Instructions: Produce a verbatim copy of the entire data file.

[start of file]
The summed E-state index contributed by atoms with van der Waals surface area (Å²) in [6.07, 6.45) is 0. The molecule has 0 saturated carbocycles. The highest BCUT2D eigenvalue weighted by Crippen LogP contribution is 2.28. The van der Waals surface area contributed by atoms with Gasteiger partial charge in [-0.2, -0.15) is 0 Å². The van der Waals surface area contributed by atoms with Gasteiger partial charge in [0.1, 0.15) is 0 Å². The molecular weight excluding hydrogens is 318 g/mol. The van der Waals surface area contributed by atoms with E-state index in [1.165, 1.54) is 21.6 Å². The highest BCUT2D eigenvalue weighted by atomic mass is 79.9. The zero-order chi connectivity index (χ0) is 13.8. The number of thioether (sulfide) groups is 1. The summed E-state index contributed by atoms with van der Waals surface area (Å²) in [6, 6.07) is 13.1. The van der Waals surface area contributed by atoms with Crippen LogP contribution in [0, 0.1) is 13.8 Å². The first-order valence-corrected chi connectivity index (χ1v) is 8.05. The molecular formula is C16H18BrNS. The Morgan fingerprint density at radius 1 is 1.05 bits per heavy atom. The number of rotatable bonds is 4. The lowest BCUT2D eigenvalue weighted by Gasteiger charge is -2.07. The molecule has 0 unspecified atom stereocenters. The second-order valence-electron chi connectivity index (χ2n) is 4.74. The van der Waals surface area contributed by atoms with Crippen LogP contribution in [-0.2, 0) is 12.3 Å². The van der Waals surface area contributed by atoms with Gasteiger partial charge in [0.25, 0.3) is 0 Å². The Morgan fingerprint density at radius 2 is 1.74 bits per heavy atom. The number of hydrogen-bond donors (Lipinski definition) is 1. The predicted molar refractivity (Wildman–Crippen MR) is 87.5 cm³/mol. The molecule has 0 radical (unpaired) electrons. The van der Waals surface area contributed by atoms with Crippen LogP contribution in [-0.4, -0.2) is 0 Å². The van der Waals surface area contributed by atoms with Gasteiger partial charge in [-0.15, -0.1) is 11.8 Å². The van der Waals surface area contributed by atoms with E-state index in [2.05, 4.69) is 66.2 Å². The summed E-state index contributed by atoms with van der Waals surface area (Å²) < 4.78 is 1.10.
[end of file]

The summed E-state index contributed by atoms with van der Waals surface area (Å²) in [6.07, 6.45) is 0. The molecule has 0 saturated carbocycles. The highest BCUT2D eigenvalue weighted by Crippen LogP contribution is 2.28. The van der Waals surface area contributed by atoms with Gasteiger partial charge in [-0.2, -0.15) is 0 Å². The van der Waals surface area contributed by atoms with Gasteiger partial charge in [0.1, 0.15) is 0 Å². The molecular weight excluding hydrogens is 318 g/mol. The van der Waals surface area contributed by atoms with E-state index in [1.165, 1.54) is 21.6 Å². The highest BCUT2D eigenvalue weighted by atomic mass is 79.9. The zero-order chi connectivity index (χ0) is 13.8. The number of thioether (sulfide) groups is 1. The summed E-state index contributed by atoms with van der Waals surface area (Å²) in [6, 6.07) is 13.1. The van der Waals surface area contributed by atoms with Crippen LogP contribution in [0, 0.1) is 13.8 Å². The first-order valence-corrected chi connectivity index (χ1v) is 8.05. The molecular formula is C16H18BrNS. The Morgan fingerprint density at radius 1 is 1.05 bits per heavy atom. The number of rotatable bonds is 4. The lowest BCUT2D eigenvalue weighted by Gasteiger charge is -2.07. The molecule has 0 unspecified atom stereocenters. The second-order valence-electron chi connectivity index (χ2n) is 4.74. The van der Waals surface area contributed by atoms with Crippen LogP contribution in [-0.2, 0) is 12.3 Å². The van der Waals surface area contributed by atoms with Gasteiger partial charge in [0.25, 0.3) is 0 Å². The Morgan fingerprint density at radius 2 is 1.74 bits per heavy atom. The number of hydrogen-bond donors (Lipinski definition) is 1. The predicted molar refractivity (Wildman–Crippen MR) is 87.5 cm³/mol. The molecule has 0 radical (unpaired) electrons. The van der Waals surface area contributed by atoms with Crippen LogP contribution in [-0.4, -0.2) is 0 Å². The van der Waals surface area contributed by atoms with Gasteiger partial charge in [-0.15, -0.1) is 11.8 Å². The van der Waals surface area contributed by atoms with E-state index in [2.05, 4.69) is 66.2 Å². The summed E-state index contributed by atoms with van der Waals surface area (Å²) < 4.78 is 1.10.